And then there’s this:
Now we command you, brothers, in the name of our Lord Jesus Christ, that you keep away from any brother who is walking in idleness and not in accord with the tradition that you received from us. For you yourselves know how you ought to imitate us, because we were not idle when we were with you, nor did we eat anyone’s bread without paying for it, but with toil and labor we worked night and day, that we might not be a burden to any of you. –2 Thessalonians 3:6-8 (ESV)
I can’t find the source, but I recall reading that it is considered a sin if you study Torah to the exclusion of all other responsibilities, such as feeding your family, and meeting your other worldly obligations.
I can’t lay all of that at Rav Gordon’s feet. After all, he was only distracted for a couple of hours and perhaps justifiably so. I’m in no position to judge.
To tell you the truth, it’s far more common for people to allow the demands of their day-to-day secular life to distract them from their duty to study the Bible, to meditate upon God, to pray, to show devotion on the Shabbat. It is far more common to be lured off of the path to God by your daily grind, than to be late for work because you were praying or studying.
God understands that we have a daily life and indeed, he requires that we do have an “ordinary” job so that we, like Paul, can support ourselves and not be a burden to others. All of the great Torah scholars had some means by which they supported themselves, as did the Prophets, and as did the Apostles. Part of a whole life is not only sharing it with God and joining with that light, but allowing the light to shine into the rest of your world. God is in the act of commuting to work, in sitting at a computer keyboard, in picking your children up from school, in mowing the lawn, in paying your taxes, in taking out the garbage.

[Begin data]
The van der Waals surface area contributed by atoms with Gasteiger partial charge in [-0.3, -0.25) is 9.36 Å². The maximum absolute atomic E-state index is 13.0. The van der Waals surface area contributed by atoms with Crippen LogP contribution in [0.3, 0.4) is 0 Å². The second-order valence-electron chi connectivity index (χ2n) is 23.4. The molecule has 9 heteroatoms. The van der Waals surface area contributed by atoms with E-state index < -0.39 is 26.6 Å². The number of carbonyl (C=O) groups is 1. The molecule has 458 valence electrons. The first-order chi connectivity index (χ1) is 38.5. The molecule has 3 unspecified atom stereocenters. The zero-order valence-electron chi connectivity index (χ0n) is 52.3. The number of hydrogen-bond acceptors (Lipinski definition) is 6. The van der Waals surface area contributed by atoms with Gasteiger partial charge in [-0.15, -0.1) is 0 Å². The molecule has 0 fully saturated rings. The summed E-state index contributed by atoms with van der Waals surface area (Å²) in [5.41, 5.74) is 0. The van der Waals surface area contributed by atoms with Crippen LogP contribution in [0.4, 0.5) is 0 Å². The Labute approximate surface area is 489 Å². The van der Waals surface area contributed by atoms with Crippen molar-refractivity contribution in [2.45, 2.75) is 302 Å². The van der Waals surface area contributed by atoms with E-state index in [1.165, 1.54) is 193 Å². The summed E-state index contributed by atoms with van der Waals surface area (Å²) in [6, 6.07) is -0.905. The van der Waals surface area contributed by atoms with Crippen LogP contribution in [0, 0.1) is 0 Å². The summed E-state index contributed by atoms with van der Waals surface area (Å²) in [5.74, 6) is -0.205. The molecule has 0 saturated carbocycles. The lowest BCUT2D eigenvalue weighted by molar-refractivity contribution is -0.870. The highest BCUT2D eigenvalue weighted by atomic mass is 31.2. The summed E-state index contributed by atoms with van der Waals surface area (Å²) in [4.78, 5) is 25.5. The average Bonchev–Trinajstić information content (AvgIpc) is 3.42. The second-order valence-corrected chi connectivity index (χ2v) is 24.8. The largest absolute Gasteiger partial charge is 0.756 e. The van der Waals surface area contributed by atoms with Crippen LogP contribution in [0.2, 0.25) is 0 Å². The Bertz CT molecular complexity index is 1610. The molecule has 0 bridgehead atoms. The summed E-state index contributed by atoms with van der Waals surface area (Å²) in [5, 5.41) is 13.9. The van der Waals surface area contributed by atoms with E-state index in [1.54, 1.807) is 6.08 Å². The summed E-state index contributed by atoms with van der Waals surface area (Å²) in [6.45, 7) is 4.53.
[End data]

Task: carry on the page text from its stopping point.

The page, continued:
And He’s in being immersed in a sugya and in joining two bochurim discussing a certain difficult question.
There’s a passion that must be part of who we are as people if we are to overwhelm the oppressive demands of a human experience with the light of God. In Judaism, each soul is considered to be a shard or a spark of the Divine Light of God, come to earth to inhabit a person. The spark yearns to return to its Source but the flesh chains the holy shard to earth. The bird is caged and cannot fly. If you remove freedom from the bird long enough, it forgets how to fly, and pines for its lost freedom. The notes of its song sour and it loses its way back to the Source, perhaps forever.
So too is the soul within us that is cut off too long from its Source. Humanity is an anchor that drags us to the floor of an impenetrably deep sea. This is the opposite of Rav Gordon and his drive to seek out perpetual light perpetually. But if we pray, if we meditate, if we study the Bible, if we associate, even occasionally, with others who have the same drive and light, if we allow the Word to weave its way through us, the bird is not kept in total darkness and it is allowed to spread its wings. It has a song to sing, even while caged within its flesh and blood prison.
The bird has hope, not only that someday it will return to the Source, but that in the here and now, there is a light within that shines, and a light without to follow.
Someday we will be free.